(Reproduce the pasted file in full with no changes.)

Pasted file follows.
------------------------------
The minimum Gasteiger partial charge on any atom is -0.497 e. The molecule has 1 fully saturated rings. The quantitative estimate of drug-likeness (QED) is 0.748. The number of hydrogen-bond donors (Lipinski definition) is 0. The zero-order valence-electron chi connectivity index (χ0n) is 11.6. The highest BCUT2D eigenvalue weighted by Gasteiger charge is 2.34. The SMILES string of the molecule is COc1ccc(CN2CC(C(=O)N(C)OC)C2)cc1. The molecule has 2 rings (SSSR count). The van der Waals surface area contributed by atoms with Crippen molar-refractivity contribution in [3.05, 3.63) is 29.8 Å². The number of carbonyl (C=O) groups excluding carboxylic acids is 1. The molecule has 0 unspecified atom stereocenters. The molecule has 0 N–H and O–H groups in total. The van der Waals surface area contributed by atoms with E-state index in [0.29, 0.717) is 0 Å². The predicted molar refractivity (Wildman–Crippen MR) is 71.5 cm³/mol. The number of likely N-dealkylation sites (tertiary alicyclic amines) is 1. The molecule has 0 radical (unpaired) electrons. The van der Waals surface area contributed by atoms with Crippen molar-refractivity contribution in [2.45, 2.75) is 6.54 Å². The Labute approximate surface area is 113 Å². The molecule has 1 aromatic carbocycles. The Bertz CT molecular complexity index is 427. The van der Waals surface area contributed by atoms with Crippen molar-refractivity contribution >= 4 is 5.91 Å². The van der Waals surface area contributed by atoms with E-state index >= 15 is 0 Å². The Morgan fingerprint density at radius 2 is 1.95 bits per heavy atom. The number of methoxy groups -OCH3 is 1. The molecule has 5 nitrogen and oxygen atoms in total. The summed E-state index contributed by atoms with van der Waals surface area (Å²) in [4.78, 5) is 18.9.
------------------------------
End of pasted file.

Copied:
The minimum Gasteiger partial charge on any atom is -0.497 e. The molecule has 1 fully saturated rings. The quantitative estimate of drug-likeness (QED) is 0.748. The number of hydrogen-bond donors (Lipinski definition) is 0. The zero-order valence-electron chi connectivity index (χ0n) is 11.6. The highest BCUT2D eigenvalue weighted by Gasteiger charge is 2.34. The SMILES string of the molecule is COc1ccc(CN2CC(C(=O)N(C)OC)C2)cc1. The molecule has 2 rings (SSSR count). The van der Waals surface area contributed by atoms with Crippen molar-refractivity contribution in [3.05, 3.63) is 29.8 Å². The number of carbonyl (C=O) groups excluding carboxylic acids is 1. The molecule has 0 unspecified atom stereocenters. The molecule has 0 N–H and O–H groups in total. The van der Waals surface area contributed by atoms with E-state index in [0.29, 0.717) is 0 Å². The predicted molar refractivity (Wildman–Crippen MR) is 71.5 cm³/mol. The number of likely N-dealkylation sites (tertiary alicyclic amines) is 1. The molecule has 0 radical (unpaired) electrons. The van der Waals surface area contributed by atoms with Crippen molar-refractivity contribution in [2.45, 2.75) is 6.54 Å². The Labute approximate surface area is 113 Å². The molecule has 1 aromatic carbocycles. The Bertz CT molecular complexity index is 427. The van der Waals surface area contributed by atoms with Crippen molar-refractivity contribution >= 4 is 5.91 Å². The van der Waals surface area contributed by atoms with E-state index >= 15 is 0 Å². The Morgan fingerprint density at radius 2 is 1.95 bits per heavy atom. The number of methoxy groups -OCH3 is 1. The molecule has 5 nitrogen and oxygen atoms in total. The summed E-state index contributed by atoms with van der Waals surface area (Å²) in [4.78, 5) is 18.9.